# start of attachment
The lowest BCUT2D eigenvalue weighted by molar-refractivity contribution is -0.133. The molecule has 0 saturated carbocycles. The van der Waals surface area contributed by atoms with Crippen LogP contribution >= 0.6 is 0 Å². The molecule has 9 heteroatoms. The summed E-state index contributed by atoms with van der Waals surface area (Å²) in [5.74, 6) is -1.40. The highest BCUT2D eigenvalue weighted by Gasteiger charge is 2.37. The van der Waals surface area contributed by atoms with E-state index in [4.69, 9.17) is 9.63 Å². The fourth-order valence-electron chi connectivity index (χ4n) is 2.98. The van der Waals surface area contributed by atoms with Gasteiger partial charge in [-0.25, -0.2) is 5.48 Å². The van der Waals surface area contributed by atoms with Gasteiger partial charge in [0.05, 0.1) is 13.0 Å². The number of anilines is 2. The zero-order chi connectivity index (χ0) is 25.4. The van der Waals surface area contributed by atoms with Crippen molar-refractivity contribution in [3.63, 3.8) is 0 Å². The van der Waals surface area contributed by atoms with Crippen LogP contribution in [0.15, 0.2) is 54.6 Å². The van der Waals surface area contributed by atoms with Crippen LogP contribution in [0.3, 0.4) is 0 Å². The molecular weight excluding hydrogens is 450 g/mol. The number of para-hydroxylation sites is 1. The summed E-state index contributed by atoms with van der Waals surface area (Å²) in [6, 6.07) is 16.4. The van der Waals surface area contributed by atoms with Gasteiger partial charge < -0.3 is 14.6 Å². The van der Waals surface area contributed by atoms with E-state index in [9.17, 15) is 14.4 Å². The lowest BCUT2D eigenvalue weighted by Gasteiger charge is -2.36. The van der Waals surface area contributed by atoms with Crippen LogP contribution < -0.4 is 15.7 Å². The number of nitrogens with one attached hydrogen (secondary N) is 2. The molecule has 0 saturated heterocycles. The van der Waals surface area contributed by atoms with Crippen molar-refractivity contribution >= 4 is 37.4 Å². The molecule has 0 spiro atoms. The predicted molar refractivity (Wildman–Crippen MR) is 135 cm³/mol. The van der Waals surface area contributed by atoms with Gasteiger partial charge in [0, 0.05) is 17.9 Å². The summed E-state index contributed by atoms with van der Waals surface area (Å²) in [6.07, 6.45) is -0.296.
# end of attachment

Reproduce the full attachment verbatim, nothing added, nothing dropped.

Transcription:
The lowest BCUT2D eigenvalue weighted by molar-refractivity contribution is -0.133. The molecule has 0 saturated carbocycles. The van der Waals surface area contributed by atoms with Crippen LogP contribution >= 0.6 is 0 Å². The molecule has 9 heteroatoms. The summed E-state index contributed by atoms with van der Waals surface area (Å²) in [5.74, 6) is -1.40. The highest BCUT2D eigenvalue weighted by Gasteiger charge is 2.37. The van der Waals surface area contributed by atoms with E-state index in [4.69, 9.17) is 9.63 Å². The fourth-order valence-electron chi connectivity index (χ4n) is 2.98. The van der Waals surface area contributed by atoms with Gasteiger partial charge in [-0.25, -0.2) is 5.48 Å². The van der Waals surface area contributed by atoms with Gasteiger partial charge in [0.05, 0.1) is 13.0 Å². The number of anilines is 2. The zero-order chi connectivity index (χ0) is 25.4. The van der Waals surface area contributed by atoms with Crippen molar-refractivity contribution in [3.63, 3.8) is 0 Å². The van der Waals surface area contributed by atoms with Crippen LogP contribution in [0.15, 0.2) is 54.6 Å². The van der Waals surface area contributed by atoms with Crippen LogP contribution in [0.3, 0.4) is 0 Å². The molecular weight excluding hydrogens is 450 g/mol. The number of para-hydroxylation sites is 1. The summed E-state index contributed by atoms with van der Waals surface area (Å²) in [6, 6.07) is 16.4. The van der Waals surface area contributed by atoms with Gasteiger partial charge < -0.3 is 14.6 Å². The van der Waals surface area contributed by atoms with E-state index in [9.17, 15) is 14.4 Å². The lowest BCUT2D eigenvalue weighted by Gasteiger charge is -2.36. The van der Waals surface area contributed by atoms with Crippen LogP contribution < -0.4 is 15.7 Å². The number of nitrogens with one attached hydrogen (secondary N) is 2. The molecule has 0 saturated heterocycles. The van der Waals surface area contributed by atoms with Crippen molar-refractivity contribution >= 4 is 37.4 Å². The molecule has 0 spiro atoms. The predicted molar refractivity (Wildman–Crippen MR) is 135 cm³/mol. The van der Waals surface area contributed by atoms with Gasteiger partial charge in [0, 0.05) is 17.9 Å². The summed E-state index contributed by atoms with van der Waals surface area (Å²) in [6.07, 6.45) is -0.296.